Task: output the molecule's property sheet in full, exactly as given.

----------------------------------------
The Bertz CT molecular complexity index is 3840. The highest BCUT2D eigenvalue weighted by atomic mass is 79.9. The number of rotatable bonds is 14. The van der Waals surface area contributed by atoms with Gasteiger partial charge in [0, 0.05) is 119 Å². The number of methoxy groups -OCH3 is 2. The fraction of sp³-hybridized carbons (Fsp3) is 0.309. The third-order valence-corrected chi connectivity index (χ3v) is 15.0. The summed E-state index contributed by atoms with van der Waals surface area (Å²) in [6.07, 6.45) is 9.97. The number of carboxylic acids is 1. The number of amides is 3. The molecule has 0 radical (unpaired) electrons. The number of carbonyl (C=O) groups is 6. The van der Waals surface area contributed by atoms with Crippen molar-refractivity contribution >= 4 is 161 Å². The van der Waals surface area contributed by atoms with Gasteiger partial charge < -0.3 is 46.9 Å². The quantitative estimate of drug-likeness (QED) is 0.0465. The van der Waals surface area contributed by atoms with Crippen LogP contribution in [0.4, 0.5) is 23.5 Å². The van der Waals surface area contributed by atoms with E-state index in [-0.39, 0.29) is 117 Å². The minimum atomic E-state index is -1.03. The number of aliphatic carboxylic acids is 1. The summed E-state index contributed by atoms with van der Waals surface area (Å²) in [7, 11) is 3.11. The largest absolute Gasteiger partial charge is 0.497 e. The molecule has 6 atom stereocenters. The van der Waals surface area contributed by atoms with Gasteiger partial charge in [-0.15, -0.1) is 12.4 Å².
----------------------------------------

The Bertz CT molecular complexity index is 3840. The highest BCUT2D eigenvalue weighted by atomic mass is 79.9. The number of rotatable bonds is 14. The van der Waals surface area contributed by atoms with Gasteiger partial charge in [0, 0.05) is 119 Å². The number of methoxy groups -OCH3 is 2. The fraction of sp³-hybridized carbons (Fsp3) is 0.309. The third-order valence-corrected chi connectivity index (χ3v) is 15.0. The summed E-state index contributed by atoms with van der Waals surface area (Å²) in [6.07, 6.45) is 9.97. The number of carboxylic acids is 1. The number of amides is 3. The molecule has 0 radical (unpaired) electrons. The number of carbonyl (C=O) groups is 6. The van der Waals surface area contributed by atoms with Crippen molar-refractivity contribution >= 4 is 161 Å². The van der Waals surface area contributed by atoms with Gasteiger partial charge < -0.3 is 46.9 Å². The quantitative estimate of drug-likeness (QED) is 0.0465. The van der Waals surface area contributed by atoms with Crippen LogP contribution in [0.4, 0.5) is 23.5 Å². The van der Waals surface area contributed by atoms with E-state index in [-0.39, 0.29) is 117 Å². The minimum atomic E-state index is -1.03. The number of aliphatic carboxylic acids is 1. The summed E-state index contributed by atoms with van der Waals surface area (Å²) in [7, 11) is 3.11. The largest absolute Gasteiger partial charge is 0.497 e. The molecule has 6 atom stereocenters. The van der Waals surface area contributed by atoms with Gasteiger partial charge in [-0.15, -0.1) is 12.4 Å².